Jesse Jackson's heavily hoopla'd debut as a journalist found the civil rights leader much more the story than the storyteller yesterday on the syndicated infotainment series "Inside Edition."
The first glimpse of Jackson's videotaped interview with Iraqi President Saddam Hussein took up less than two minutes of the half-hour program, seen daily in Washington at 4 p.m. on WRC-TV (Channel 4).
Av Westin, executive producer of the show, said from New York late yesterday that cumulatively only from 15 to 18 minutes' worth of the interview will air during the four nights devoted to Jackson's visits to Kuwait City and Baghdad, although 90 minutes or more of interview footage was reportedly shot. In much of it, Westin indicated, Saddam was unresponsive or merely reiterated past statements.
King World, distributor of "Inside Edition," paid the $125,000 in expenses for Jackson's trip after other broadcast organizations had passed on the offer.
Jackson brought more than 200 hostages, including 47 Americans, with him when he left the Middle East. Not unexpectedly, much of the footage on "Inside Edition" was devoted to this considerable feat. At times the program looked like a campaign commercial: Elect Jesse Jackson to Whatever Office He's Running For at the Moment.
"A red-eyed and tearful Jackson ended the exodus with a prayer," reporter Kenneth Walker said reverently as the camera zoomed in on Jackson's moist eyes. Jackson was seen earlier at the U.S. Embassy in Kuwait, where, said anchor Bill O'Reilly, what he observed was "brutal" and "horrifying." But this did not come through on tape.
The one piece of news apparently elicited from Saddam during the interview was not captured by the camera, either -- or if it was, "Inside Edition" producers believe, it was censored by the Iraqis. As they did last week when Dan Rather of CBS News interviewed Saddam, the Iraqis insisted on providing the crew and equipment for the interview.
When they delivered the finished, edited tape to "Inside Edition," Westin said, 10 minutes was missing.
Reporters taking notes at the scene believe that the 10 deleted minutes may have included a section in which Saddam threatened to treat as "spies" any U.S. nationals still in Iraqi-occupied Kuwait who do not come out of hiding in the next 10 days.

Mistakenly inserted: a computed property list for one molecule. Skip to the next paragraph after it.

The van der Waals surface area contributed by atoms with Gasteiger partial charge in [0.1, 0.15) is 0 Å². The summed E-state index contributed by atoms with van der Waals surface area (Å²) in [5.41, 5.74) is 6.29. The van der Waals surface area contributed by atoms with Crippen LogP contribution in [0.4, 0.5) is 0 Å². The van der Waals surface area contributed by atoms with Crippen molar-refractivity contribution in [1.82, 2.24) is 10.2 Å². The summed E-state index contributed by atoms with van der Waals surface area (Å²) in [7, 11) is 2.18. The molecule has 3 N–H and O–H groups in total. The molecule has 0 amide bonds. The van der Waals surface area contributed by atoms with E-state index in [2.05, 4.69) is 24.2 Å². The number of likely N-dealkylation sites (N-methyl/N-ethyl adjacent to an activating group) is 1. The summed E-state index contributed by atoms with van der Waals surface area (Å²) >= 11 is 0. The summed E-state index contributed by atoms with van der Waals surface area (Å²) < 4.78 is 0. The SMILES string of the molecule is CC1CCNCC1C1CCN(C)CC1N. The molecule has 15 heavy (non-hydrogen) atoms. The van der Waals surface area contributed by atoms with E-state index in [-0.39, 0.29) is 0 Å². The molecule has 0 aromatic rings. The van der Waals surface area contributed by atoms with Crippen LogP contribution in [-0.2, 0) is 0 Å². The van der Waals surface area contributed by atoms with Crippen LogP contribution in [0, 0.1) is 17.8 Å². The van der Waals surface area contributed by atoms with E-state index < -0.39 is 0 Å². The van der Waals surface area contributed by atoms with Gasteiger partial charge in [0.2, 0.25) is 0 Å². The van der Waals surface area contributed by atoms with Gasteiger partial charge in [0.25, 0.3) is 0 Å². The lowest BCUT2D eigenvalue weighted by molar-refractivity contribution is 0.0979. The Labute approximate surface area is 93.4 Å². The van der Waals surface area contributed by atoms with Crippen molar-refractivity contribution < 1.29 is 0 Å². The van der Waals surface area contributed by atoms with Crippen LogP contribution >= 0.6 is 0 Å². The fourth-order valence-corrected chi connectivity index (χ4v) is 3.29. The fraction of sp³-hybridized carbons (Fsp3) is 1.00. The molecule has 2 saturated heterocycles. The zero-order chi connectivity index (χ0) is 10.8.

Because Saddam also sat down for an hour with Jackson before cameras and microphones were turned on, observers at the scene are not certain whether the threat was taped or not, Westin said.
If the Iraqis did indeed edit the harangue out of the tape, it was probably because it would jar with the cuddly image of Papa Saddam they've tried to create in their clunky propaganda broadcasts.
Westin says he is aware that Jackson has his own political agenda and that for this reason, "the editorial control of the broadcast rests here," with Westin and his staff. Does he think Jackson is "soft" on Saddam, having suggested to anchor O'Reilly that the crisis not be blamed on just "one man"?
"I think he's strong," Westin said of Jackson. "I don't know if I can really answer that question."
As to the oft-asked question of whether Jackson is really a journalist, Westin said, "If Jesse Jackson were characterized as a journalist because he stood in the rain with a microphone or a pen and pencil, no way. But if you're talking about an individual well-briefed on a situation -- and he was -- who asks intelligent questions and follow-ups, in this case the definition of 'journalist' can be extended to cover what he did with Saddam Hussein."